- Further integrate the Intelligence Community and clarify and strengthen the role of the DNI as the head of the Community;
- Maintain or strengthen privacy and civil liberties protections.
Details of EO 12333 can be found here.
to be greater than (someone or something) in weight, value, or importance
physical or mental damage or injury; something that causes someone or something to be hurt, broken, made less valuable or successful, etc.
Interpretation and IntentUnless you have been living in a cave, you have no doubt heard of Edward Snowden, former employee of an NSA contractor who revealed information about the formerly top-secret activities of the NSA with respect to its domestic surveillance programs. So we interpret the resolution to mean the clandestine intelligence gathering activities of the NSA from non-public sources (i.e. private citizens) has advantages which are more important than any damages which arise as a consequence.
The one thing troubling about the wording of this resolution is, it does not specify, "warrantless". By this I am referring to the legal document commonly called a search warrant which authorizes the agents of the government to collect information which may constitute evidence in your criminal prosecution. For the most part, we are accustomed to the idea that prosecutors may seek warrants from the court in order to seek information or items which are ordinary protected by the fourth amendment. But in this case, the "warrants" are granted by the so-called FISA (Foreign Intelligence Service Agency) court which is another agency under the authority of the executive, not the judicial branch of government. So the question is, if you are not accused of a crime, if there is no probable cause, is it acceptable in the interests of national security for an agency to collect your private information? In order to answer the question, the resolution does not necessarily ask us to debate the legality per se. It asks us to debate whether or not the benefits outweigh the harms and before that can be done, the benefits and harms must be identified. When the benefits and harms are identified, the debaters must then supply criteria for the judge to make a decision.
One such criterion is a cost-benefit analysis as perfectly setup by Mueller and Stewart.
Mueller and Stewart 2013:
.As I have many people say when discussing the activities of the NSA and domestic spying in general, "hey as long as I have nothing to hide why should I care if the government reads my internet posts or collects my calls?" At the other extreme of this argument is idea the loss of rights puts us on the slippery-slope to complete government intrusion into private lives. The real issue in this debate, what kind of negative impacts can Con truly invoke and what is the framework the judge needs to decide?Why were the programs secret?It is difficult to see how earlier exposure of the programs’ existence would have aided terrorists, who have known at least since the 1990s that U.S. intelligence was searching communications worldwide to track them down. It is possible, however, that the secrecy of the programs stems from the Obama administration’s fear that public awareness of “modest encroachments” on privacy would make further efforts to encroach more difficult...What have the programs accomplished?There has been a lot of ominous stammering from Congress and the Obama administration about terrorist plots that have been disrupted by the programs. But thus far, only two concrete examples have been mentioned—not a great many for seven years of effort...How much do the programs cost?After 9/11, U.S. intelligence concluded that there were thousands of Al Qaeda operatives in the country. That perspective impelled a vast and hasty increase in spending on intelligence and policing, and at least 263 military and intelligence agencies have been created or reorganized. For its part, the Department of Homeland Security has set up a vast array of “fusion centers” to police terrorism, but is unable to determine how much they cost. It estimates that somewhere between $289-million and $1.4-billion were awarded to them from 2003 to 2010—a gap of over a billion dollars that is impressive even by Washington standards...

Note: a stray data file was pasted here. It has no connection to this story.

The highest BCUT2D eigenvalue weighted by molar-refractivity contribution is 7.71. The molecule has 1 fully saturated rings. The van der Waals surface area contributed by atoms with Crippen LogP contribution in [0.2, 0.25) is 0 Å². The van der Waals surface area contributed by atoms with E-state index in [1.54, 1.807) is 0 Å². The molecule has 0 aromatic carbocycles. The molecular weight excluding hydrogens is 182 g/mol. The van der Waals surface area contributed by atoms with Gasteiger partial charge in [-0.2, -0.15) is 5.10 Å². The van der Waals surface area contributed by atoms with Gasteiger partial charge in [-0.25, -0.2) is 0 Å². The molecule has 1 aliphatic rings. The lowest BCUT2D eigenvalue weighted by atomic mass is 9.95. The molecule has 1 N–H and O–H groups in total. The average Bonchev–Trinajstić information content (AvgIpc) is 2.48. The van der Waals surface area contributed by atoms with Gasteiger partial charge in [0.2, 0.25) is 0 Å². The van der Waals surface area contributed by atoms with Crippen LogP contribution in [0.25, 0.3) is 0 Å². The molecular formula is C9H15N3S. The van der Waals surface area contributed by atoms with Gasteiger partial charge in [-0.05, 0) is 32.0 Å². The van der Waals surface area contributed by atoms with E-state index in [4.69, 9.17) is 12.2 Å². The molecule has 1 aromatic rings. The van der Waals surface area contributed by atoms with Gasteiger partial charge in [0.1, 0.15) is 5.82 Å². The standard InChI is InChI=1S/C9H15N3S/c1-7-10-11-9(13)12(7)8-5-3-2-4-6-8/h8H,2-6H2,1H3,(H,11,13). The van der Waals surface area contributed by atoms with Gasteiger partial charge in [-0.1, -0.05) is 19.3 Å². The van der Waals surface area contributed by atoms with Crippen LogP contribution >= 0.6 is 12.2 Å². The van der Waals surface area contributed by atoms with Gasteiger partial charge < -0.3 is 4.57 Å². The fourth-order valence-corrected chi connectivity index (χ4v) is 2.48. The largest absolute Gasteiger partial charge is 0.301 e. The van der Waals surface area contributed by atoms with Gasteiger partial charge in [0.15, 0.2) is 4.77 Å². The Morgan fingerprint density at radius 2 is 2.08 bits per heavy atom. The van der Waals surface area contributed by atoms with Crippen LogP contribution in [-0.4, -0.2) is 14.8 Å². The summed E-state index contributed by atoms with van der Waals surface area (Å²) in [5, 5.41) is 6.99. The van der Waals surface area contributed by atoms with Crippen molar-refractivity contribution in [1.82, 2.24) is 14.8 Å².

The Pro position is posted here.
Domestic Surveillance for International Terrorists: Presidential Power and Fourth Amendment Limits
RICHARD HENRY SEAMON, 2008
His Eyes are Watching You: Domestic Surveillance, Civil Liberties and Executive Power during Times of National Crisis
MATTHEW L. SMALL, United States Air Force Academy, 2008
National Security Agency
Executive Order 12333--United States intelligence activities
3 Questions About NSA Surveillance; The Chronicle of Higher Education
John Mueller and Mark G. Stewart; June 13, 2013